A caste count could cause fissures in the Hindu vote, which the BJP is assiduously working to reduce in recent years
Is there a need for a caste census? Will it give the right kind of data on different castes in the country or open the Pandora’s box? Will it end up tearing the social fabric as it did in 1990 when the then prime minister V.P. Singh decided to implement the Mandal Commission report? Will it perpetuate caste? These are some of the questions that need answers when there is a chorus to include the caste census in the next year’s decadal census. There are powerful pro- and anti-lobbies for it.
Despite pressure from NDA allies and the opposition, the Centre has shelved the idea for now. During the recent Monsoon Session of Parliament, the chorus for caste census resurfaced. It was strengthened by the draft proposal of the Justice G. Rohini-led commission recommending sub-categorisation of the Other Backward Classes.
Union Minister of State for Home Nityanand Rai had announced in Parliament in July that the Government has no intention of carrying out a caste census. While India’s decadal census has consistently recorded the population of Dalits and Adivasis, it has never counted OBCs since 1931. Since 1950, the Government has reserved jobs, college admissions and elected seats - from Village councils to the Parliament - for Dalits and Adivasis. This was to rectify historical wrongs that have denied them equal opportunities for the weaker sections.
Politically, caste undeniably is an essential tool in India. It plays a crucial role in every Indian election, from the village panchayats to the Parliament. There is no surprise that several political parties have intensified demand for a caste-based census. Samajwadi Party (SP) in UP, JD(U) in Bihar and DMK in Tamil Nadu have been most vocal in raising the demand.
The supporters of the caste census insist that it will justify the weaker among the OBCs. The Government, too, would benefit from the enumeration of the caste census for the programmes. For instance, Bihar chief minister and NDA ally Nitish Kumar met Prime Minister Narendra Modi along with a delegation of all parties. Kumar argued that the census will help better formulate and implement schemes for different social groups’ welfare. Secondly, there would be clarity over the percentage of the OBC population. Decades ago, the Mandal Commission estimated it at about 52 per cent.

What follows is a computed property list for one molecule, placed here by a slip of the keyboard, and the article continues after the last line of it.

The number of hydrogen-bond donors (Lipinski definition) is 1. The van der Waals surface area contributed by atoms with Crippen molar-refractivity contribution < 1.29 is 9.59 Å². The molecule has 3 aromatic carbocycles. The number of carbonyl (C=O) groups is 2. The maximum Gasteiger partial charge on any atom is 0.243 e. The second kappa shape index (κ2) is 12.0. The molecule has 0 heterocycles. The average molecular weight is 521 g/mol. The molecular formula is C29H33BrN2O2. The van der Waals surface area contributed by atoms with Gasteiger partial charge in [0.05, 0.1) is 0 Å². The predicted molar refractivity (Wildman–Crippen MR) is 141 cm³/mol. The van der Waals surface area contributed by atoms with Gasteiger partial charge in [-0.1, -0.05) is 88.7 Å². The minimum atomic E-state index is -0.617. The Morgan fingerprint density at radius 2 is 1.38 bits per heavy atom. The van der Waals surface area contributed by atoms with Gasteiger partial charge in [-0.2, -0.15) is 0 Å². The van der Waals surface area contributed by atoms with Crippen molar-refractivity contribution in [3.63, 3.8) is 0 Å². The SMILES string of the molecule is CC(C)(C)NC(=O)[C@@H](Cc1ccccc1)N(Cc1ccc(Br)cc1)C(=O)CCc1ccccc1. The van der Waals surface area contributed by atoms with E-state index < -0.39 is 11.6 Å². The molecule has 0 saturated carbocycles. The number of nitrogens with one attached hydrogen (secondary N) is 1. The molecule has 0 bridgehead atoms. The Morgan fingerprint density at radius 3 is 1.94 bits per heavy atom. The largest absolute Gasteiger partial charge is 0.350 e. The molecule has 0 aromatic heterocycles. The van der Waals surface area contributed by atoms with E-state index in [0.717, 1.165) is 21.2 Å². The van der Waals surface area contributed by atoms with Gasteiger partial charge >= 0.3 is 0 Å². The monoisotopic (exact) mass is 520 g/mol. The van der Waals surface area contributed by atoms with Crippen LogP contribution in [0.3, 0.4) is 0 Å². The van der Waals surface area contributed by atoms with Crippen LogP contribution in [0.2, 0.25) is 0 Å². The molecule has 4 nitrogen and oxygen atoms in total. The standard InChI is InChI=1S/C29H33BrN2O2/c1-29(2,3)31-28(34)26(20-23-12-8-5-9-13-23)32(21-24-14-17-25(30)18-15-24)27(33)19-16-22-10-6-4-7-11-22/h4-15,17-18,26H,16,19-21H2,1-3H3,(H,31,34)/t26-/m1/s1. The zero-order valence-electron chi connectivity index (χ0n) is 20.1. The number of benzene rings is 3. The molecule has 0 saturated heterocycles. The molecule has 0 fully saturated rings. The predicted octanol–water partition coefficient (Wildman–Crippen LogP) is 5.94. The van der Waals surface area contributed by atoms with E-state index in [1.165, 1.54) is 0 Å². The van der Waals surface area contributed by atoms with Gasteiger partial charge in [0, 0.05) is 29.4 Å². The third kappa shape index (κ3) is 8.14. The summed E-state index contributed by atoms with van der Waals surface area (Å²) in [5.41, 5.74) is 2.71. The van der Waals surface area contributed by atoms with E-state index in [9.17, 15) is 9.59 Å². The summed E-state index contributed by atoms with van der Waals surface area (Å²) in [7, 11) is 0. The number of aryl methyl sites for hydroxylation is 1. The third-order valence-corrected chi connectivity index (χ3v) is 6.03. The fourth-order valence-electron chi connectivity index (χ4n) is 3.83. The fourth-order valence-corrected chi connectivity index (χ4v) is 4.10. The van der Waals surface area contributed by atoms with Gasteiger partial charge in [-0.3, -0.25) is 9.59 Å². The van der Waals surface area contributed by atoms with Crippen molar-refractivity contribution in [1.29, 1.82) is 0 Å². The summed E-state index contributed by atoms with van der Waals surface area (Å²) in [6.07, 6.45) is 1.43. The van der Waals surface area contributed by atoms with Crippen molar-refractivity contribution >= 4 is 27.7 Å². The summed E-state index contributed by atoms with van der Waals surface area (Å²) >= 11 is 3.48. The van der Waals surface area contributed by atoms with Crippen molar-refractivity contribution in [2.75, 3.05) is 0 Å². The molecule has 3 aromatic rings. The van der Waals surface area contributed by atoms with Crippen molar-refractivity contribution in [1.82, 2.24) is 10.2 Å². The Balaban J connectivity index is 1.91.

Significantly, in the past few years, several OBC groups have been seeking reservations. This includes the Marathas in Maharashtra, Patidars in Gujarat, Gurjars in Rajasthan, Kapus in Andhra Pradesh and Jats in Haryana.
The poll-bound UP is a big prize for the BJP and other regional parties. The chorus grows with other tiny regional outfits, including Anupriya Patel’s Apna Dal (Sonal), vocally supporting him.
Why is the BJP reluctant for a caste census that too when it has mobilised many smaller OBC groups? The BJP has argued that it would lead to the perpetuation of caste identities. It fears it might lead to a messy situation similar to when the V P Singh Government implemented the Mandal Commission report in the early 1990s. There were agitations because it granted 27 per cent reservation to OBCs in central Government jobs and educational institutions.
Secondly, and more importantly, the BJP apprehends that a caste census might harm its goal of uniting Hindus. It is significant that amongst the numerous opponents of a caste census is Rashtriya Swayamsevak Sangh, the parent organisation of the ruling BJP. The BJP and the RSS want to consolidate the Hindus. A caste count could cause fissures in the Hindu vote, which the BJP is assiduously working to reduce in recent years.
The BJP also apprehends that the subsequent demand will be the fair share of resources in proportion to their numerical strength. Former UP chief minister Akhilesh Yadav is known for his slogan, “jiski jitni sankhya bhari, uski utni hissedari” The share in resources should be proportional to the community’s numerical strength).
The party has recently got legislation passed giving states the right to change castes in the OBC category in Parliament. The UP Government has included 39 new castes in the OBC category.
No doubt there is a case for caste census but when the country is facing too many problems, including Covid and sliding economy, this is not the time to raise another controversial issue. If nothing, it can raise the passions among the people. Without being blunt, the Modi Government was wise in postponing it. There are indeed other ways of getting votes.
(The writer is a senior journalist. The views expressed are personal.)